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Rheumatic Fever

What is Rheumatic Fever?

Rheumatic fever is an inflammatory disease which may develop after an infection with streptococcus bacteria, such as strep throat or scarlet fever. It can involve the heart, joints, skin, and brain.

Rheumatic fever is common worldwide and is responsible for many cases of damaged heart valves. Rheumatic fever primarily affects children between ages 6 and 15 and occurs approximately 20 days after strep throat or scarlet fever.

What Causes Rheumatic Fever?

The exact cause of rheumatic fever is unknown.

What are the Symptoms of Rheumatic Fever?

Symptoms of rheumatic fever generally appear within five weeks after an untreated strep throat infection. The most common symptoms of rheumatic fever are:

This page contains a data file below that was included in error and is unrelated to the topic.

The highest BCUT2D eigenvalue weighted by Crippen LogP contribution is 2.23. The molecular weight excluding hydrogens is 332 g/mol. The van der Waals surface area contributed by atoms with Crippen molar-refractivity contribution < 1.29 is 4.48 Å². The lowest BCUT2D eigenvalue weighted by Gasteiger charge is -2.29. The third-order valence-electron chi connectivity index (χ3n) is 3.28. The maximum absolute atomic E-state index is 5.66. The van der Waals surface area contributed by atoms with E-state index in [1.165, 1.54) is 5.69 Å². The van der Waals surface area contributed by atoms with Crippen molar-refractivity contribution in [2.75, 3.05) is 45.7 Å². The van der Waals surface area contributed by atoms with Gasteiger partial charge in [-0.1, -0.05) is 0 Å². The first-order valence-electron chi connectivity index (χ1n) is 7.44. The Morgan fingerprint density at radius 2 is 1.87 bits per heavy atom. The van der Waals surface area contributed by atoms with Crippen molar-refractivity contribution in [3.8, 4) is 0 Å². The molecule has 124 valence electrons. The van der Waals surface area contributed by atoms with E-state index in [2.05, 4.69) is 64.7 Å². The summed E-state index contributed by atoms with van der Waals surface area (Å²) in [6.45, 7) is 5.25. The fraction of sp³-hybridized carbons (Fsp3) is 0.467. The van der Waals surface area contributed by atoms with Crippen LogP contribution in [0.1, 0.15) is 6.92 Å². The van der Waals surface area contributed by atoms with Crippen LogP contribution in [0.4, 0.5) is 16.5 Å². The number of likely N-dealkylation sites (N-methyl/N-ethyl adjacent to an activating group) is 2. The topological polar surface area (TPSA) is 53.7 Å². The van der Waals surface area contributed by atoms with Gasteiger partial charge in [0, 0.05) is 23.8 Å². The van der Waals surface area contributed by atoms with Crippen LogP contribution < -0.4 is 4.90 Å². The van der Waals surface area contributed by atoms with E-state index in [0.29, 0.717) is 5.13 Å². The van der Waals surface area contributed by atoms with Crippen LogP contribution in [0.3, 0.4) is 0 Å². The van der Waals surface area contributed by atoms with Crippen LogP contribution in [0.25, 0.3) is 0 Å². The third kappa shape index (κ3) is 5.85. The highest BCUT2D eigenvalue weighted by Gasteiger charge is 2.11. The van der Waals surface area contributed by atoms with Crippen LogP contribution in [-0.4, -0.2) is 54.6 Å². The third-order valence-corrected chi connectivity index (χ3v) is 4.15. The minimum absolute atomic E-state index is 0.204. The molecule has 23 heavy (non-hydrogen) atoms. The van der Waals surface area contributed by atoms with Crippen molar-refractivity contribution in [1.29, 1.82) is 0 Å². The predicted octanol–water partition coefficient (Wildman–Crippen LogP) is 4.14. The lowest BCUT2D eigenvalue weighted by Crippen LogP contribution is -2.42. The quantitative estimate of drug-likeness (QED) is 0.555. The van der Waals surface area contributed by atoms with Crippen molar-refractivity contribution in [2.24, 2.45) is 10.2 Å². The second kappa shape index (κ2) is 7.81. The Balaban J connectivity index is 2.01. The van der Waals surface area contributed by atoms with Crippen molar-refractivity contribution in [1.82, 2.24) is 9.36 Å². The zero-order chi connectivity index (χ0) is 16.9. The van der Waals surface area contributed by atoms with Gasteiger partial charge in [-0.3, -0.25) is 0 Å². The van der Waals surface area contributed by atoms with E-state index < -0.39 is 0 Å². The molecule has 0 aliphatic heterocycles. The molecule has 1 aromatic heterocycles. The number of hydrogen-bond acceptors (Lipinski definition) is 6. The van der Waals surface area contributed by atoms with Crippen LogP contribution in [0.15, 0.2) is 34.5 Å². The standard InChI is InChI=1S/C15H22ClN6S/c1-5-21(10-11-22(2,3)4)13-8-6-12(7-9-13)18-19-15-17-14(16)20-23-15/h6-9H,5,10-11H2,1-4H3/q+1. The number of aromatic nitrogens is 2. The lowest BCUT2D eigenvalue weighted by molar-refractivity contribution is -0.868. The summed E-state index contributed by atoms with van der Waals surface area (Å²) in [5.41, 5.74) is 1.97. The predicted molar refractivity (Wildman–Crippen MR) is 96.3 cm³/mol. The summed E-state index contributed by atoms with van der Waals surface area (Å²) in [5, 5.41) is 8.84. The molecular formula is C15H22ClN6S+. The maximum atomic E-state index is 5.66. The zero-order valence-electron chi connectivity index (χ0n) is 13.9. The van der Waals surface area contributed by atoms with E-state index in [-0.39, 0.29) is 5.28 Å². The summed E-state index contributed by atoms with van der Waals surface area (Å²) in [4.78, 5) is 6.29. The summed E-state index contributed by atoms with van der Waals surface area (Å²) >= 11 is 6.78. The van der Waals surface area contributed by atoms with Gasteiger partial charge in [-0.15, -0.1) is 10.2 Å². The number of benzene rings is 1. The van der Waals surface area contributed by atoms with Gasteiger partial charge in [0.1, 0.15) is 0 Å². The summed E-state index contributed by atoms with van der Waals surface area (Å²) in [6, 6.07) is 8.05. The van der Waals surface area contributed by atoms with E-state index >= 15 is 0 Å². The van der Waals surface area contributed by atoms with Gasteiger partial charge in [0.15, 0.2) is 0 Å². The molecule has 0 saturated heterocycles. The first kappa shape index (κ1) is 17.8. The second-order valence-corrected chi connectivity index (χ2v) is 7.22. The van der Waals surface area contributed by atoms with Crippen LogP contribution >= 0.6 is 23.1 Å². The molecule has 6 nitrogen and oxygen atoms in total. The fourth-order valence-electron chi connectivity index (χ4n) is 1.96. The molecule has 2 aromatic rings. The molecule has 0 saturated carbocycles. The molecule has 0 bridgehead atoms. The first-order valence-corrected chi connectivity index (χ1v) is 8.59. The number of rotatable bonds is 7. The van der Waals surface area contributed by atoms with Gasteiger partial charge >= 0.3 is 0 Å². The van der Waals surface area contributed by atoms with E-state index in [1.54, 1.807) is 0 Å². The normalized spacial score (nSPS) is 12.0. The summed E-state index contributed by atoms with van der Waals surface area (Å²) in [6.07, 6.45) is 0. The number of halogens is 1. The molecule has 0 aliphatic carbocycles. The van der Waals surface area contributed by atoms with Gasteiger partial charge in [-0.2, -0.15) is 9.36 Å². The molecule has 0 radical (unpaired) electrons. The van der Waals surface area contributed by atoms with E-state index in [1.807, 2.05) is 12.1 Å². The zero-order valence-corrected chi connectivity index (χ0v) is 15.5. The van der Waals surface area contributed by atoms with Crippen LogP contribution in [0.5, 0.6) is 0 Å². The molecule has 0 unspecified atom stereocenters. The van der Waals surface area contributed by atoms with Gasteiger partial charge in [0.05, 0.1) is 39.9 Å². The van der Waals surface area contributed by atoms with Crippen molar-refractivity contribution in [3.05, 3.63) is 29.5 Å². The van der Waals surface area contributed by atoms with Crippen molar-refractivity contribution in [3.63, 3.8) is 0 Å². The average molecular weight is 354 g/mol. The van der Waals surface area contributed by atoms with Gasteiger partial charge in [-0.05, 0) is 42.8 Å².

• Fever
  • Joint pain, migratory arthritis -- involving primarily knees, elbows, ankles, and wrists
  • Joint swelling
  • Abdominal pain
  • Skin rash
    • Skin eruption on the trunk and upper part of arms or legs
    • Eruptions that are ring-shaped or snake-like in appearance
  • Skin nodules
  • Sydenham's chorea
  • Nosebleeds
  • Shortness of breath
  • Chest pain
  • Sore throat
  • Red and swollen tonsils
  • Headache
  • Muscle aches

Can Rheumatic Fever be Treated? 

Yes. Treatment for acute rheumatic fever is geared towards the reduction of inflammation with anti-inflammatory medications such as aspirin or corticosteroids. Other treatments include antibiotics and medication to reduce joint pain.

Complications of Rheumatic Fever

Some common complications of rheumatic fever are:

  • Damage to heart valves
  • Endocarditis
  • Heart failure
  • Arrhythmias
  • Pericarditis
  • Sydenham's chorea

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